Ed Shaw and Mark McGuiness, both on the New York office staff, have something in common. Last summer each participated in Outward Bound, a world-wide system of thirty schools offering wilderness experience courses. Begun in Wales during World War II to develop spiritual tenacity and the will to survive in young British seamen, the first U.S. school opened in Colorado in 1962. The purpose of Outward Bound is to strengthen character by making demands on the body, forcing the individual to use all his or her mental and physical resources to acquire new skills. It's an experiment in group and personal dynamics, in which the parti-cipants learn when they can rely on them-selves and when they should turn to others in the group for support. Outward Bound uses the wilderness as a teaching medium because of its plentiful opportunities for putting students into increasingly difficult situations that require initiative, perseverance and imagination.
Mark had met the vice president of Outward Bound at a reception in New York City, and as they talked he found the concept of the program so exciting that he decided to try it. Because of his fondness for sailing, he enrolled in the Hurricane Island School located ten miles off the rugged coast of Maine. At the New York office dinner-dance in the spring of 1975, he talked with Ed about his plans and Ed, too, decided to give it a try. Ed selected the Northwest School in the Cascade Mountains of Oregon.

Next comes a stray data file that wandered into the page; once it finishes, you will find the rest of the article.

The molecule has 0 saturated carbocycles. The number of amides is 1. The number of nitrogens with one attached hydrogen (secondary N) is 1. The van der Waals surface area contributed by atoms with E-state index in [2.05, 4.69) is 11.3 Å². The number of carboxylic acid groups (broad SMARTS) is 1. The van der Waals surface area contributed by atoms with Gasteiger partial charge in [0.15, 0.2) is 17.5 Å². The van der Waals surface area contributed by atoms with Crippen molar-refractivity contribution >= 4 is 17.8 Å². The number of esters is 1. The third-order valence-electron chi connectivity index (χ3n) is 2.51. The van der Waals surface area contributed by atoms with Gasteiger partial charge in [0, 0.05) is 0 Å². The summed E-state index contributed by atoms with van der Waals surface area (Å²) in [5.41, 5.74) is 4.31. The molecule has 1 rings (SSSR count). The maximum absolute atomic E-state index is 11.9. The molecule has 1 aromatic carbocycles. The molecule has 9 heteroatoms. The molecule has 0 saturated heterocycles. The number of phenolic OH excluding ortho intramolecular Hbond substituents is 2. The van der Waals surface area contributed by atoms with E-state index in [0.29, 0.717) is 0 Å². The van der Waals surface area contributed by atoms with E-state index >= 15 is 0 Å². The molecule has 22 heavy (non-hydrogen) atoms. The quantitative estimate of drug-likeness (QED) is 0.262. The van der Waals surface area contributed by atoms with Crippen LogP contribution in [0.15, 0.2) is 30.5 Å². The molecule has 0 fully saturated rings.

Ed spent twenty-three days hiking in the Cascades, where the terrain varies from forests of Douglas fir to bare rocks and glaciers. His coed group of ten learned basic camping skills such as building a fire, pitching a tent, maintaining body temper-ature to prevent hypothermia (a lowering of body temperature, usually through exposure, which can result in death), first aid, map and compass techniques, and search and rescue. After a course in the specifics of climbing and the use of ropes, the group was prepared for many of the rigors that lay ahead.